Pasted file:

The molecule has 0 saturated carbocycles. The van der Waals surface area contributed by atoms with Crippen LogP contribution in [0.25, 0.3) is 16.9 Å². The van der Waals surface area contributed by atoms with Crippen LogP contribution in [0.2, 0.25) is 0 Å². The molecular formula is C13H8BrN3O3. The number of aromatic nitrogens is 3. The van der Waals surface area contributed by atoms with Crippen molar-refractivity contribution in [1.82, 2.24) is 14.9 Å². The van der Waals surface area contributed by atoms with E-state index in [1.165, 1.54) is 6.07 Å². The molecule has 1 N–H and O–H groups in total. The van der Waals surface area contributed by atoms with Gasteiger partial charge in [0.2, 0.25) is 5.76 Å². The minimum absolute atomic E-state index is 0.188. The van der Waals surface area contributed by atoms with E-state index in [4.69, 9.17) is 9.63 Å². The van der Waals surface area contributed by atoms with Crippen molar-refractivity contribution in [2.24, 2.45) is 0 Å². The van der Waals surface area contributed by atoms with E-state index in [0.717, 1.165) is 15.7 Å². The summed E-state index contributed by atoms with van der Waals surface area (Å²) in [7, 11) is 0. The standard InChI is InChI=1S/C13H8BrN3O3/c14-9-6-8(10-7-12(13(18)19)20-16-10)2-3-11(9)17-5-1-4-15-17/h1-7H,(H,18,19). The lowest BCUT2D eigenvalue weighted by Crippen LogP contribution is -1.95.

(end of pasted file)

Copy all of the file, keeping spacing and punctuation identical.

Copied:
The molecule has 0 saturated carbocycles. The van der Waals surface area contributed by atoms with Crippen LogP contribution in [0.25, 0.3) is 16.9 Å². The van der Waals surface area contributed by atoms with Crippen LogP contribution in [0.2, 0.25) is 0 Å². The molecular formula is C13H8BrN3O3. The number of aromatic nitrogens is 3. The van der Waals surface area contributed by atoms with Crippen molar-refractivity contribution in [1.82, 2.24) is 14.9 Å². The van der Waals surface area contributed by atoms with E-state index in [1.165, 1.54) is 6.07 Å². The molecule has 1 N–H and O–H groups in total. The van der Waals surface area contributed by atoms with Gasteiger partial charge in [0.2, 0.25) is 5.76 Å². The minimum absolute atomic E-state index is 0.188. The van der Waals surface area contributed by atoms with E-state index in [4.69, 9.17) is 9.63 Å². The van der Waals surface area contributed by atoms with Crippen molar-refractivity contribution in [2.24, 2.45) is 0 Å². The van der Waals surface area contributed by atoms with E-state index in [0.717, 1.165) is 15.7 Å². The summed E-state index contributed by atoms with van der Waals surface area (Å²) in [7, 11) is 0. The standard InChI is InChI=1S/C13H8BrN3O3/c14-9-6-8(10-7-12(13(18)19)20-16-10)2-3-11(9)17-5-1-4-15-17/h1-7H,(H,18,19). The lowest BCUT2D eigenvalue weighted by Crippen LogP contribution is -1.95.